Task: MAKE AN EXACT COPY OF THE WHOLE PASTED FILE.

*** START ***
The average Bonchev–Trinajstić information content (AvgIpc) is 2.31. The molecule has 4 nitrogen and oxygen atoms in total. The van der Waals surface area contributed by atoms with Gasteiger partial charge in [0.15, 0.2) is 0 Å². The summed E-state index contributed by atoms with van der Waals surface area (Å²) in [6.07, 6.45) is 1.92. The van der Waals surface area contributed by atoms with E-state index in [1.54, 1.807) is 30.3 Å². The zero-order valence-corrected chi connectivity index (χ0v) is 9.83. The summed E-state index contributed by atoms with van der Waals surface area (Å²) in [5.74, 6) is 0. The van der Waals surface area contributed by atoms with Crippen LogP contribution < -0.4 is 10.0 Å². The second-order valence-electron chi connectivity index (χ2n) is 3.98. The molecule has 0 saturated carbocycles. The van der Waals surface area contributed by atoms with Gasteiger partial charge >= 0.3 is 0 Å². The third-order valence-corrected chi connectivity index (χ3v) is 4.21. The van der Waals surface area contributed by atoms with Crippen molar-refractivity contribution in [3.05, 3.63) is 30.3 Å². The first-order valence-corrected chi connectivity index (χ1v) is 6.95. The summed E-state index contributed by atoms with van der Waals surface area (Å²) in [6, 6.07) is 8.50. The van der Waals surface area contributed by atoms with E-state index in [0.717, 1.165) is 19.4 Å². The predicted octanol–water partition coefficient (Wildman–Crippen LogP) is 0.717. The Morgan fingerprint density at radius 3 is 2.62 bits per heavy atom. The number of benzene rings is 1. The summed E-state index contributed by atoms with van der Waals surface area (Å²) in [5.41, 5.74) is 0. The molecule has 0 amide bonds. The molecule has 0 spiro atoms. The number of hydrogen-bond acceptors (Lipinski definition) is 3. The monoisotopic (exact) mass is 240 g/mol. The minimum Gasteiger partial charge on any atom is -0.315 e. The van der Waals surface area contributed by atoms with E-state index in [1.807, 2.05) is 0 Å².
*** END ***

The average Bonchev–Trinajstić information content (AvgIpc) is 2.31. The molecule has 4 nitrogen and oxygen atoms in total. The van der Waals surface area contributed by atoms with Gasteiger partial charge in [0.15, 0.2) is 0 Å². The summed E-state index contributed by atoms with van der Waals surface area (Å²) in [6.07, 6.45) is 1.92. The van der Waals surface area contributed by atoms with E-state index in [1.54, 1.807) is 30.3 Å². The zero-order valence-corrected chi connectivity index (χ0v) is 9.83. The summed E-state index contributed by atoms with van der Waals surface area (Å²) in [5.74, 6) is 0. The van der Waals surface area contributed by atoms with Crippen LogP contribution < -0.4 is 10.0 Å². The second-order valence-electron chi connectivity index (χ2n) is 3.98. The molecule has 0 saturated carbocycles. The van der Waals surface area contributed by atoms with Gasteiger partial charge >= 0.3 is 0 Å². The third-order valence-corrected chi connectivity index (χ3v) is 4.21. The van der Waals surface area contributed by atoms with Crippen molar-refractivity contribution in [3.05, 3.63) is 30.3 Å². The first-order valence-corrected chi connectivity index (χ1v) is 6.95. The summed E-state index contributed by atoms with van der Waals surface area (Å²) in [6, 6.07) is 8.50. The van der Waals surface area contributed by atoms with E-state index in [0.717, 1.165) is 19.4 Å². The predicted octanol–water partition coefficient (Wildman–Crippen LogP) is 0.717. The Morgan fingerprint density at radius 3 is 2.62 bits per heavy atom. The number of benzene rings is 1. The summed E-state index contributed by atoms with van der Waals surface area (Å²) in [5.41, 5.74) is 0. The molecule has 0 amide bonds. The molecule has 0 spiro atoms. The number of hydrogen-bond acceptors (Lipinski definition) is 3. The monoisotopic (exact) mass is 240 g/mol. The minimum Gasteiger partial charge on any atom is -0.315 e. The van der Waals surface area contributed by atoms with E-state index in [1.807, 2.05) is 0 Å².